Polyphenols are widely regarded as antioxidants, due in large part to their free radical scavenging activities and their ability to disrupt radical chain propagation. However, recent studies have demonstrated that the oxidation of some polyphenolic compounds, such as the tea-derived compound (-)-epigallocatechin-3-gallate (EGCG), results in the generation of reactive oxygen species that can potentially compromise the oxidative stability of food lipids under some conditions. In this present study, the rate of hydrogen peroxide (H 2O 2) generation and its stability, resulting from EGCG oxidation in Tween 80- and sodium caseinate-stabilized oil-in-water (O/W) emulsions in the presence of iron (25 μM Fe 3+ from FeCl 3), were examined. Observed H 2O 2 levels in protein-stabilized emulsions were significantly lower across all treatments as compared to surfactant-stabilized emulsions. The lower observed H 2O 2 concentrations seen in the protein system are likely due to the antioxidant effects of the added proteins, which either prevented the generation of or more likely scavenged the peroxide. All protein-stabilized emulsions containing EGCG showed increases in carbonyl concentrations, a marker of protein oxidation, throughout the study. The H 2O 2 scavenging activity of aqueous phase and interfacial caseinate and whey protein isolate (WPI) was also evaluated. Both proteins showed concentration-dependent scavenging of H 2O 2 with caseinate displaying significantly higher scavenging abilities at all concentrations. These results suggest that food proteins may play an important role in mitigating the pro-oxidant effects of polyphenols.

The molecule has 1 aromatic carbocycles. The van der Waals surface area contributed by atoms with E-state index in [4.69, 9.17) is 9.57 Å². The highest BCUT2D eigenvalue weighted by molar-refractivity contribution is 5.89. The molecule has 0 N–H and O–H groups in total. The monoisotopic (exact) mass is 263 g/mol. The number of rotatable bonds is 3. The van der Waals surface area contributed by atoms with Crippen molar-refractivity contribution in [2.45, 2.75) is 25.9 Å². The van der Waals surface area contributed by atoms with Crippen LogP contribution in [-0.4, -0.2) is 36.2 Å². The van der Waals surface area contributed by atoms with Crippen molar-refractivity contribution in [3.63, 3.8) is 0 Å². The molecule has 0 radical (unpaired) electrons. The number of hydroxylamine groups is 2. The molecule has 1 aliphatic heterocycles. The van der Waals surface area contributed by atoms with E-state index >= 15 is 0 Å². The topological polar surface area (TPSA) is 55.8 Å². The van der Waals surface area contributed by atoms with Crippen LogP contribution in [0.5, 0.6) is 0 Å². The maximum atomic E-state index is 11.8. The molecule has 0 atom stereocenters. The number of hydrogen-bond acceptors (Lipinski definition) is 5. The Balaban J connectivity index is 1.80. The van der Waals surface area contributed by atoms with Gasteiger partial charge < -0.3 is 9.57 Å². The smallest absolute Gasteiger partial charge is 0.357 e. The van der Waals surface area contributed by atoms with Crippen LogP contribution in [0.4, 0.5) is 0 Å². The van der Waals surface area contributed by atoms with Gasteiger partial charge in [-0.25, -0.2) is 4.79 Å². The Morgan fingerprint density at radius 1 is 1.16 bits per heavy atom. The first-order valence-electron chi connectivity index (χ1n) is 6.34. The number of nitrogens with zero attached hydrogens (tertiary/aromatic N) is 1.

|Original language||English (US)|
|Number of pages||8|
|Journal||Journal of agricultural and food chemistry|
|State||Published - Aug 24 2011|
All Science Journal Classification (ASJC) codes
- Agricultural and Biological Sciences(all)